If all had gone as planned, Philadelphia Eagles owner Jeffrey Lurie would be rooting for the Patriots during this weekend's Super Bowl. Lurie, a Newton native, grew up an ''obsessed" Patriots fan and tried to buy the team in the mid-1990s.
Lurie failed in that bid, as well as in an attempt to buy the Rams, then based in Los Angeles. But his efforts were not in vain, serving instead as in initiation rite into one of the country's most exclusive and rarefied clubs: owners of professional sports teams.
Lurie didn't realize it at the time, but he was blazing a path that would be heavily traveled in the following years. Both the Celtics and the Red Sox were put up for sale in recent years, sparking frenzied bidding wars that lured many wealthy executives in this sports-crazed region into dreams of franchise ownership. Boston real estate executive Frank McCourt, defeated in his bid for the Red Sox, took ownership of the Los Angeles Dodgers last year. Steve Belkin, owner of a Boston travel agency and a partner with former Celtic Larry Bird in bids for professional basketball franchises, landed two Atlanta teams last year, basketball's Hawks and hockey's Thrashers.
Andrew Zimbalist, an economics professor at Smith College in Northampton, said the concentration of ownership among Boston natives is unusual, but not totally unexpected.
''Cities that are large and have a lot of economic clout will produce disproportionately more owners than cities that are small," Zimbalist said. ''That in Boston is combining with an intensely active and involved fan base in all the sports. It's to be expected you'd see more people coming out of Boston."
But the owners' Boston roots can cause some awkward moments. Lurie, the Eagles owner, said some of his family members are still Patriots fans. ''We stay off the subject," he said.
Lurie lost the Patriots' sale to current owner Robert Kraft, who already owned the Patriots' stadium.
When McCourt's Dodgers played the Red Sox in Fenway Park in June, McCourt, a former bidder on the Red Sox, made a rare speech to his Dodgers players in the locker room. He reassured them that, despite his Red Sox memories growing up, his allegiance now is ''100 percent Dodgers."
During that speech, McCourt said, he also promised to bring some of the Fenway tradition to Los Angeles, where he now spends about two-thirds of his time.
''I said we'd restore the winning tradition to the Dodgers, and they should go out and win," he said. ''I felt it was appropriate because of the uniqueness of my being from Boston."
But for the most part, the Boston owners all said switching their sports loyalties has not been a problem. Lurie, who once was so devoted to the Patriots that he attended every home game, even in the snow, said he became an Eagles fan once he began negotiating to buy the team. ''As obsessed I was about sports in Boston, all my attention has come to build this franchise," he said.
Boston's loyal fan base and the storied history of its sports teams come at a cost, however: higher prices for those who want to own them. All four of Boston's sports teams rank near the top of their leagues in value, and when they get sold, the new owners are not always from Boston. In the Red Sox sale in 2001, John Henry, a Florida financier, edged out local bidders to pay $700 million for the team.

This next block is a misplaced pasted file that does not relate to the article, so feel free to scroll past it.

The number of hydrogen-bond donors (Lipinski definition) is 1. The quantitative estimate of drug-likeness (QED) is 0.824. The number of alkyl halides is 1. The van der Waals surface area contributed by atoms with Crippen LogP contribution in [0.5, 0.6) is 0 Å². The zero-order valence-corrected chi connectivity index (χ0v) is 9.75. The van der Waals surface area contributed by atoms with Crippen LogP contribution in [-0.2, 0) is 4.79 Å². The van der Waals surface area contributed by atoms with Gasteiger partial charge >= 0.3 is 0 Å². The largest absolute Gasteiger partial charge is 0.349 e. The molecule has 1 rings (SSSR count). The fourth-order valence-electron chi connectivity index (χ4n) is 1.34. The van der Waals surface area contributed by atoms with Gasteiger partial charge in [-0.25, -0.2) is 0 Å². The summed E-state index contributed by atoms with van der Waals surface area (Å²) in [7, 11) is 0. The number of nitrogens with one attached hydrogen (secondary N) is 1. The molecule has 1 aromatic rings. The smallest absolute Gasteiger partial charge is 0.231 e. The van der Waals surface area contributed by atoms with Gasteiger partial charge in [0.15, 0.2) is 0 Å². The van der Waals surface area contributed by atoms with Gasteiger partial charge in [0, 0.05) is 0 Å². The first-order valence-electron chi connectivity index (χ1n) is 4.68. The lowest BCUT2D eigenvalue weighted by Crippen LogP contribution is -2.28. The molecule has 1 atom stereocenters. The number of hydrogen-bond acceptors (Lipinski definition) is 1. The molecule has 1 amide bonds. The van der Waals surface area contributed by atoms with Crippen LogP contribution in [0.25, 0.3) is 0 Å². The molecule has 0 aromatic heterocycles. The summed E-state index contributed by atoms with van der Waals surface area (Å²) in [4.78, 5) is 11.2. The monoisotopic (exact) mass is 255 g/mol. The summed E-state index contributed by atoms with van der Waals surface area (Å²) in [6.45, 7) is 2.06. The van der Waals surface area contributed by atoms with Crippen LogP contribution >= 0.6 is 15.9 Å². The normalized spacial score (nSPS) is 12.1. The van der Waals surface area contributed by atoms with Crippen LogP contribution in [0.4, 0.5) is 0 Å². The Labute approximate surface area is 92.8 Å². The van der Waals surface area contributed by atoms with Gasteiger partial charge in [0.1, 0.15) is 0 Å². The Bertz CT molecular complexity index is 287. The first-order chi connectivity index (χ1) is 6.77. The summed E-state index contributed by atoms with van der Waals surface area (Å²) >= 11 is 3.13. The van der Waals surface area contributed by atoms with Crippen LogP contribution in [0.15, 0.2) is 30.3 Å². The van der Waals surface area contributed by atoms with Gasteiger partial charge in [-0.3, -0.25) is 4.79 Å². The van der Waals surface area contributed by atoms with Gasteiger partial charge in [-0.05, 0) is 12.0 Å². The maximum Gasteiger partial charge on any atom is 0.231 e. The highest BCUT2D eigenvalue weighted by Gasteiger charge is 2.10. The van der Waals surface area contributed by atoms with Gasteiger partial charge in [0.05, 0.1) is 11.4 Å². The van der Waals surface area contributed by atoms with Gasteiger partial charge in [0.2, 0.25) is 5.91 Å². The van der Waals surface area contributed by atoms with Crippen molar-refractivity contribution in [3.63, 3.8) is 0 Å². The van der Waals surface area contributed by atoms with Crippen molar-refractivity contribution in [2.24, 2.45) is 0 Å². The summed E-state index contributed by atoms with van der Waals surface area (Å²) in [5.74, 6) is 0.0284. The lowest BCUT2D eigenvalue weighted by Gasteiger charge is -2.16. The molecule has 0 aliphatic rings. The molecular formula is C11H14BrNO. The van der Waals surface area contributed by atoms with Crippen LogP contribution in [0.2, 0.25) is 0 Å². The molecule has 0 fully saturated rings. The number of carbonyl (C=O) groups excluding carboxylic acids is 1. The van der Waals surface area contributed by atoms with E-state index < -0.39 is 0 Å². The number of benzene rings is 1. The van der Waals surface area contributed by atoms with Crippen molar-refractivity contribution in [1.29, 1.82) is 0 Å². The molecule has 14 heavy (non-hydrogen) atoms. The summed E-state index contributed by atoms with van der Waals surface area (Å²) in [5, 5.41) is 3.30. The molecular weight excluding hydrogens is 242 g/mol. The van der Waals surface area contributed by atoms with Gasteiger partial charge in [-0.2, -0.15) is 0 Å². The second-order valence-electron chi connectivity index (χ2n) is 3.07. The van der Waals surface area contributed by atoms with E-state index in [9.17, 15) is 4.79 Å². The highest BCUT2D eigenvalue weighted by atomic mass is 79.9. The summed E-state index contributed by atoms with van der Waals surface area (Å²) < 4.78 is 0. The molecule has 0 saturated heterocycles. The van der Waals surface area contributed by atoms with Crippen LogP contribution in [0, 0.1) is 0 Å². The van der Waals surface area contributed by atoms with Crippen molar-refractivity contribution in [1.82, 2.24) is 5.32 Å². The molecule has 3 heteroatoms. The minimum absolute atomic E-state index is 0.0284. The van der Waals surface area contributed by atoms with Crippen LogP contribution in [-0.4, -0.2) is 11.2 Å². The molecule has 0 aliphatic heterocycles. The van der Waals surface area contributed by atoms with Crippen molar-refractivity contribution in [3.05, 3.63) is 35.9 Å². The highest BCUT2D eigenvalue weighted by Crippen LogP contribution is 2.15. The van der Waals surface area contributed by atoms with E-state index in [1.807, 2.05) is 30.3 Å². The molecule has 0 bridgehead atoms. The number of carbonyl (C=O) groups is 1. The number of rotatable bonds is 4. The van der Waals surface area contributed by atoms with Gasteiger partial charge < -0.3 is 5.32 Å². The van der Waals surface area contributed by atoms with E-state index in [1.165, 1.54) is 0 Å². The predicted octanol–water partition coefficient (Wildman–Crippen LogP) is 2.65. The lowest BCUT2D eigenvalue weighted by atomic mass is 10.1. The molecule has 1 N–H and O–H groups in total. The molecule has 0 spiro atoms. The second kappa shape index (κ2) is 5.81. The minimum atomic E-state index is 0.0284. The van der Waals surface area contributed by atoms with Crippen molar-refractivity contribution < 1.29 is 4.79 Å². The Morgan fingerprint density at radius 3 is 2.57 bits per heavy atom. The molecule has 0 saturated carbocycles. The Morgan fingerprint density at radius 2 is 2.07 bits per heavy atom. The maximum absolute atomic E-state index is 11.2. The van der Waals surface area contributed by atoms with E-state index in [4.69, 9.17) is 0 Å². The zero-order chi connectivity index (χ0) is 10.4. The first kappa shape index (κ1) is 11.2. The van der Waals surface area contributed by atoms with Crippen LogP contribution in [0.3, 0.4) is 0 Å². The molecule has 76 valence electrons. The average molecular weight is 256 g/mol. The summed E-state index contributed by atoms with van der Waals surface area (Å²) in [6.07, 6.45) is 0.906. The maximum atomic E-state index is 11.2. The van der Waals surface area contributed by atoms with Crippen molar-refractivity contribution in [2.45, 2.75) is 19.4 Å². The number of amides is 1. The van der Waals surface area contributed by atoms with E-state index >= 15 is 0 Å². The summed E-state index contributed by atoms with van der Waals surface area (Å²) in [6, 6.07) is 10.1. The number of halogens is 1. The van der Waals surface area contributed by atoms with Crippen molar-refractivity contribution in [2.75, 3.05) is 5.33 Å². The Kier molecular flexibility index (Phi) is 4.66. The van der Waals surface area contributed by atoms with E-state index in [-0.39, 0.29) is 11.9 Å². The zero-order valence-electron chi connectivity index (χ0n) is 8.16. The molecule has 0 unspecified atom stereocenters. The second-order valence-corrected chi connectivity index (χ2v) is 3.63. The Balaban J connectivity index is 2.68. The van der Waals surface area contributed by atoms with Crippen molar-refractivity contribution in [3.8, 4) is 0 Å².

The outside ownership and high prices in Boston force local executives to look elsewhere to own teams, said Dennis Howard, a professor of marketing with the Warsaw Sports Marketing Center at the University of Oregon.
''There are a finite number of opportunities to own a team in their market," he said. ''These premier teams just don't come in the market that often."
Belkin, the Atlanta owner, tried to buy the Celtics twice. But about five years ago, he said, he became convinced that owning teams outside of Boston would be a better investment. In the end, he paid less for the two Atlanta teams and the arena than it would have cost to buy the Celtics alone, he said.
Belkin, who still lives in Weston, said he also wanted to maintain his family's privacy: He has become a public figure in Atlanta, but he is less recognized in Boston.
''It seemed it gave us the best of both worlds," he said. ''I still have the pleasure and excitement of owning a sports team, but I live a private and normal life."
Despite the high prices of Boston teams, not every would-be owner wants to buy teams in other cities. Joe O'Donnell, owner of the Boston Culinary Group, grew up a Red Sox fan in Everett and tried to buy the team several years ago. He said he has thought about buying a majority stake in another team, but concluded it would not be right for him.
''I'm too parochial," he said. ''I don't leave Boston very often. I like the idea of the Red Sox. It was a boyhood dream."
Though the Boston team owners have changed allegiances, they have not gone far from their roots. Lurie -- who holds a doctorate from Brandeis, a master's from Boston University, and a bachelor's degree from Clark University -- uses Boston metaphors when he talks about his team's chances to unseat the Patriots and become the Super Bowl champions. He likens the Eagles, who took four years to win the NFC championship, to the Red Sox in their quest to win the World Series.
During the World Series last year, Lurie and Eagles quarterback Donovan McNabb flew to Boston for the second game directly after the Eagles beat the Cleveland Browns in overtime. That week, Lurie wore a Red Sox hat to football practice.
''These are long-suffering fans that have had very good teams in the last several years, but they couldn't quite get over the hump beating the Yankees," Lurie said. ''It took us four games to get over the hump to the Super Bowl."
Sasha Talcott can be reached at email@example.com.